What are the recommended settings for the XCOMDFLT parameters TCPSRCVB and TCPSSNDB?
The default value for both these parameters is 64K. Testing has shown that 64K was the optimum value for both the TCPSRCVB and TCPSSNDB parameters, setting the buffer size for receive and send respectively to 64K. This default value does not increase memory too much, nor does it detract from performance. The maximum value allowed for this parameter may differ from one z/OS version to another. If errors occur during server start-up, then the value of this parameter may need to be lowered.
In the time of OS/390, TCPIP's default maximum size was in the 32K-64K range, but nowadays with z/OS the default maximum size is a lot higher, typically 250K. There might be a problem if the site personnel who administer z/OS Communications Server have set this value below the value you have specified for TCPSRCVB and TCPSSNDB.
To see the actual value for the maximum allowed buffer size at your site, you can use this command:
The output will look something like this:
EZZ2500I NETSTAT CS V1R10 TCPIP01 296
TCP CONFIGURATION TABLE:
DEFAULTRCVBUFSIZE: 00016384 DEFAULTSNDBUFSIZE: 00016384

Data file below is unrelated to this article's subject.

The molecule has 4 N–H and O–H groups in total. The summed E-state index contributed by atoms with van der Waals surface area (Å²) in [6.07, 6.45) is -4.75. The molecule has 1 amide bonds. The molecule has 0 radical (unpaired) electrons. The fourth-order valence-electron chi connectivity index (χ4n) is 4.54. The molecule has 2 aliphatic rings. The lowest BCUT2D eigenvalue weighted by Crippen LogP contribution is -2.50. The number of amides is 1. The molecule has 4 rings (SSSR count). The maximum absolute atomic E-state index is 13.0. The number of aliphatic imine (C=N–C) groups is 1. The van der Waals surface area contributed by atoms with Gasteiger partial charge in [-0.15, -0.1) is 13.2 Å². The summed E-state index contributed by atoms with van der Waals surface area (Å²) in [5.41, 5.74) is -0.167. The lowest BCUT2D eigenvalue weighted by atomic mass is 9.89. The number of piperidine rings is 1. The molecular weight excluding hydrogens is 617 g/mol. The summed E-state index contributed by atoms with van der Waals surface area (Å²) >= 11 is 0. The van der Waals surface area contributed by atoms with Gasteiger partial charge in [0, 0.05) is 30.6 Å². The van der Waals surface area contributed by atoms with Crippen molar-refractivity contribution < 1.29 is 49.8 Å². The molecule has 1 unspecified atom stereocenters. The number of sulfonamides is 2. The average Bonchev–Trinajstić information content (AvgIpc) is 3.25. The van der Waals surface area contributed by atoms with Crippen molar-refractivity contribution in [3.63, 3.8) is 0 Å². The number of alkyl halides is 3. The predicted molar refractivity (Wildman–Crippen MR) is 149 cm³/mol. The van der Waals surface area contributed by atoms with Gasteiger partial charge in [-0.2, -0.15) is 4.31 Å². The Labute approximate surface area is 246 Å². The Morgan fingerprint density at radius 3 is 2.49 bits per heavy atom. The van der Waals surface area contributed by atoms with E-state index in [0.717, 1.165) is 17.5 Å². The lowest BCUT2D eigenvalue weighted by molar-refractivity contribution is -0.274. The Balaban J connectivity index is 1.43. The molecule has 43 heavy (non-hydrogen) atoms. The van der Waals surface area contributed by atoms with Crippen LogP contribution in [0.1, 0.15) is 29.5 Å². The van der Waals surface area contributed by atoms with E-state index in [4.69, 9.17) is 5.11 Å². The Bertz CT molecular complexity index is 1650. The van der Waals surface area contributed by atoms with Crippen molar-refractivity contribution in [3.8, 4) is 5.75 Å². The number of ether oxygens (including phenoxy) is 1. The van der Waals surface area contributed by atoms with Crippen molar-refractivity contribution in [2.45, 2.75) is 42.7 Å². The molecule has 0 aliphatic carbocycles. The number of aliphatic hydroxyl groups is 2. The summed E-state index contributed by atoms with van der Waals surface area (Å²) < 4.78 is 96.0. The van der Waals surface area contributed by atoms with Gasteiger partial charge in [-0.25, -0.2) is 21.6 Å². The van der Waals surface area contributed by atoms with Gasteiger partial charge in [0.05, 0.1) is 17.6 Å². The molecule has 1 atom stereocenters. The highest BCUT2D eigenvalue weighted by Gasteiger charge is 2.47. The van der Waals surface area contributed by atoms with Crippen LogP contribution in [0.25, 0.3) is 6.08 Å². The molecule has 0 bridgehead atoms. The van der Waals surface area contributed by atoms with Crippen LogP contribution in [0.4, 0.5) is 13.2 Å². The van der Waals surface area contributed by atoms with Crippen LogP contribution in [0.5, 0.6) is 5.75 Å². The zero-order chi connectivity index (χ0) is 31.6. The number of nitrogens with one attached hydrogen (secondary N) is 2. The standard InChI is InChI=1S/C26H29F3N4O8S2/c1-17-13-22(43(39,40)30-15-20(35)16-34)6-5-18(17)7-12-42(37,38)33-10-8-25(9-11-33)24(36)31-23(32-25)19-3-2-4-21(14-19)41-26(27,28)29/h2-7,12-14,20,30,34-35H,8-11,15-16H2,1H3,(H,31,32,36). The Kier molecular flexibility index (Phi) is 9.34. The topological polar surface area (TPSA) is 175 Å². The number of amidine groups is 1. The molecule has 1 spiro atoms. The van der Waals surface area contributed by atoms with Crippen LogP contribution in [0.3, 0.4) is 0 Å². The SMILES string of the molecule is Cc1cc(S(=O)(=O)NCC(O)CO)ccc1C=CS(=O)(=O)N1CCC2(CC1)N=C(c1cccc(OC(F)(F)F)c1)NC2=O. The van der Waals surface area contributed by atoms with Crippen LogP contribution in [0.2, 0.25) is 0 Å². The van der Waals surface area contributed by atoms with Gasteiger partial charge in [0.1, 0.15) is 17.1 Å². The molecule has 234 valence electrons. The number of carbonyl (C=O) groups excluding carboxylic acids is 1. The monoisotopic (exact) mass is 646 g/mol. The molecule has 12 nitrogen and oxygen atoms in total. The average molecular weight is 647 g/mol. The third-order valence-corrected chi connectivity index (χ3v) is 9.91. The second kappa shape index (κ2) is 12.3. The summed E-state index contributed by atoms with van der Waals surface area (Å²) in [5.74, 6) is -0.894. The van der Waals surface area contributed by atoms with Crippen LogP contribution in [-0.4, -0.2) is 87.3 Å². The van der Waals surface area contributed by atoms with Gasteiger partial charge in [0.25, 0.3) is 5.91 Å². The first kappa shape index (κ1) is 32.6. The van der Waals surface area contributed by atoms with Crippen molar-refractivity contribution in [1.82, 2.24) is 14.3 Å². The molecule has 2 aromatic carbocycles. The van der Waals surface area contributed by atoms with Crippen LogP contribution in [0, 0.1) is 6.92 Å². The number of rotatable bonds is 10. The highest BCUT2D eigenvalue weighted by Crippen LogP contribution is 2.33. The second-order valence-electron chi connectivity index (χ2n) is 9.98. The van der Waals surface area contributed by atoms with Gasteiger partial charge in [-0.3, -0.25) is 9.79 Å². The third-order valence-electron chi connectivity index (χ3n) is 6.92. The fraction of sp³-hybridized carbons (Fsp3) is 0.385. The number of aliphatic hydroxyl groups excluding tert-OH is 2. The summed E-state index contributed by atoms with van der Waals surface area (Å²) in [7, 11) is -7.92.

DEFLTMAXRCVBUFSIZE: 00262144 SOMAXCONN: 0000000010
MAXRETRANSMITTIME: 120.000 MINRETRANSMITTIME: 0.500
ROUNDTRIPGAIN: 0.125 VARIANCEGAIN: 0.250
VARIANCEMULTIPLIER: 2.000 MAXSEGLIFETIME: 30.000
DEFAULTKEEPALIVE: 00000120 DELAYACK: YES
RESTRICTLOWPORT: NO SENDGARBAGE: NO
TCPTIMESTAMP: YES FINWAIT2TIME: 600
UDP CONFIGURATION TABLE: .............
The important value here is the one for DEFLTMAXRCVBUFSIZE. In this display, this is the name of the TCPIP configuration parameter TCPMAXRCVBUFSIZE.
For customers wishing to increase these buffer sizes we suggest first increasing them to 128K, and then running tests to verify performance levels. If, at 128K, performance levels are good and there are no storage problems, then try setting them both to 0. In that case both parameters will be set to the socket implementation default represented by TCPMAXRCVBUFSIZE.
What is the impact of the TCPSSNDB and TCPSRCVB settings on storage consumption? These buffers will get allocated per socket. Starting up the XCOM server STC will open at least one listener socket. Should you have configured XCOM to do SSL transfers as well, then you'll have another listener socket open, hence another buffer. Each locally-initiated transfer will also need a buffer. So, to estimate the storage you'll need for the buffers, you can use this formula:
(n+1)*bufsize (without SSL)
(n+2)*bufsize (with SSL)
where 'n' is the number of simultaneous transfers initiated by this server.
By changing TCPSRCVB and TCPSSNDB from 64 to 0 (in that particular case to a socket implementation default of 250K) we have seen reported a 20% reduction in elapsed times on the slowest links.
There may therefore be great benefits to be had by setting these parameters appropriately.